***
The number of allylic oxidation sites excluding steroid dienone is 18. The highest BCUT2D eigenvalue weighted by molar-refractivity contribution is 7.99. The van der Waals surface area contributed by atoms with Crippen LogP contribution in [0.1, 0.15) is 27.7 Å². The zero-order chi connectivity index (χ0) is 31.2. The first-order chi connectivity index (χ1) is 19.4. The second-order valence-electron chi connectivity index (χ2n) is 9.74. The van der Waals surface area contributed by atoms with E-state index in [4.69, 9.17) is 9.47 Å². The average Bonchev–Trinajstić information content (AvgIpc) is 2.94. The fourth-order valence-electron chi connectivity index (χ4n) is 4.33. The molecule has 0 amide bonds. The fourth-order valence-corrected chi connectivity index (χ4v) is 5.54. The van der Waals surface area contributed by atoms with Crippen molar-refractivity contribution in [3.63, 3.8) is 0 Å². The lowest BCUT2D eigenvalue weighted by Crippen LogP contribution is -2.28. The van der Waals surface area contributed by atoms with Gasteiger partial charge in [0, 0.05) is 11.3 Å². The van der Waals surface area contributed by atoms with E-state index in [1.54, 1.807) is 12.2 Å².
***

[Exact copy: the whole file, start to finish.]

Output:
The number of allylic oxidation sites excluding steroid dienone is 18. The highest BCUT2D eigenvalue weighted by molar-refractivity contribution is 7.99. The van der Waals surface area contributed by atoms with Crippen LogP contribution in [0.1, 0.15) is 27.7 Å². The zero-order chi connectivity index (χ0) is 31.2. The first-order chi connectivity index (χ1) is 19.4. The second-order valence-electron chi connectivity index (χ2n) is 9.74. The van der Waals surface area contributed by atoms with E-state index in [4.69, 9.17) is 9.47 Å². The average Bonchev–Trinajstić information content (AvgIpc) is 2.94. The fourth-order valence-electron chi connectivity index (χ4n) is 4.33. The molecule has 0 amide bonds. The fourth-order valence-corrected chi connectivity index (χ4v) is 5.54. The van der Waals surface area contributed by atoms with Crippen molar-refractivity contribution in [3.63, 3.8) is 0 Å². The lowest BCUT2D eigenvalue weighted by Crippen LogP contribution is -2.28. The van der Waals surface area contributed by atoms with Gasteiger partial charge in [0, 0.05) is 11.3 Å². The van der Waals surface area contributed by atoms with E-state index in [1.54, 1.807) is 12.2 Å².